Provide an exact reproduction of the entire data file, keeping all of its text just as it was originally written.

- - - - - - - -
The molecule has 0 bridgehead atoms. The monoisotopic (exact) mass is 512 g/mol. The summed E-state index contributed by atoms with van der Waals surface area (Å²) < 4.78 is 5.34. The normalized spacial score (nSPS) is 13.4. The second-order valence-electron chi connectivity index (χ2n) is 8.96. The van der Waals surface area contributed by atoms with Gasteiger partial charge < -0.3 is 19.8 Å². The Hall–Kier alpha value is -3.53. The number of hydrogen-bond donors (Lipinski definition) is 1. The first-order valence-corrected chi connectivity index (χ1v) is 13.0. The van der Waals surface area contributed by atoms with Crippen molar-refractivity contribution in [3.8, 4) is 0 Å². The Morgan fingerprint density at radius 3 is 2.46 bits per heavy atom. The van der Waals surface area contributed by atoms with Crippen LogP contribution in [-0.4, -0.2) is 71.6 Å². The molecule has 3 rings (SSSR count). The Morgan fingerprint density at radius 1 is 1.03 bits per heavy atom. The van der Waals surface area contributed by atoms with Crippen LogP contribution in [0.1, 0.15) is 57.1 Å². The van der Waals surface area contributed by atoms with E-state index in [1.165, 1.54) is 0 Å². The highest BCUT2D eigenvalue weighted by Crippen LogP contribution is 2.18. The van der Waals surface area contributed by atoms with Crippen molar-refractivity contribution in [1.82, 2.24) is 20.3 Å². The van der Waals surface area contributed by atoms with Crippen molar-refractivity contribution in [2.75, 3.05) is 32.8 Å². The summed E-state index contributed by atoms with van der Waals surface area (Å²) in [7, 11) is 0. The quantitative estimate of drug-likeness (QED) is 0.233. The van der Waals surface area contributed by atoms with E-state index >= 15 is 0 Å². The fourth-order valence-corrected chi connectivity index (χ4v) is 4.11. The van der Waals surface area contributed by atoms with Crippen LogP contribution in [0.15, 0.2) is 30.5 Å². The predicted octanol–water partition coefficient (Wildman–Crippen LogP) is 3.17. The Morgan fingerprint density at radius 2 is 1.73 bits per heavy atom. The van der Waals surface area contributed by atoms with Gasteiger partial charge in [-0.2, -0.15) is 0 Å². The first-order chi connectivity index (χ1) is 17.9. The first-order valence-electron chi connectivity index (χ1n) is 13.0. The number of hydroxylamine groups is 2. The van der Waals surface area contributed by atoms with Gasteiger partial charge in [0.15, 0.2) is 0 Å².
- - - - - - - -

The molecule has 0 bridgehead atoms. The monoisotopic (exact) mass is 512 g/mol. The summed E-state index contributed by atoms with van der Waals surface area (Å²) < 4.78 is 5.34. The normalized spacial score (nSPS) is 13.4. The second-order valence-electron chi connectivity index (χ2n) is 8.96. The van der Waals surface area contributed by atoms with Gasteiger partial charge < -0.3 is 19.8 Å². The Hall–Kier alpha value is -3.53. The number of hydrogen-bond donors (Lipinski definition) is 1. The first-order valence-corrected chi connectivity index (χ1v) is 13.0. The van der Waals surface area contributed by atoms with Crippen molar-refractivity contribution in [3.8, 4) is 0 Å². The Morgan fingerprint density at radius 3 is 2.46 bits per heavy atom. The van der Waals surface area contributed by atoms with Crippen LogP contribution in [-0.4, -0.2) is 71.6 Å². The molecule has 3 rings (SSSR count). The Morgan fingerprint density at radius 1 is 1.03 bits per heavy atom. The van der Waals surface area contributed by atoms with Crippen LogP contribution in [0.1, 0.15) is 57.1 Å². The van der Waals surface area contributed by atoms with E-state index in [1.165, 1.54) is 0 Å². The highest BCUT2D eigenvalue weighted by Crippen LogP contribution is 2.18. The van der Waals surface area contributed by atoms with Crippen molar-refractivity contribution in [1.82, 2.24) is 20.3 Å². The van der Waals surface area contributed by atoms with Crippen molar-refractivity contribution in [2.75, 3.05) is 32.8 Å². The summed E-state index contributed by atoms with van der Waals surface area (Å²) in [7, 11) is 0. The quantitative estimate of drug-likeness (QED) is 0.233. The van der Waals surface area contributed by atoms with E-state index >= 15 is 0 Å². The fourth-order valence-corrected chi connectivity index (χ4v) is 4.11. The van der Waals surface area contributed by atoms with Crippen LogP contribution in [0.15, 0.2) is 30.5 Å². The predicted octanol–water partition coefficient (Wildman–Crippen LogP) is 3.17. The Morgan fingerprint density at radius 2 is 1.73 bits per heavy atom. The van der Waals surface area contributed by atoms with Gasteiger partial charge in [-0.2, -0.15) is 0 Å². The first-order chi connectivity index (χ1) is 17.9. The first-order valence-electron chi connectivity index (χ1n) is 13.0. The number of hydroxylamine groups is 2. The van der Waals surface area contributed by atoms with Gasteiger partial charge in [0.15, 0.2) is 0 Å².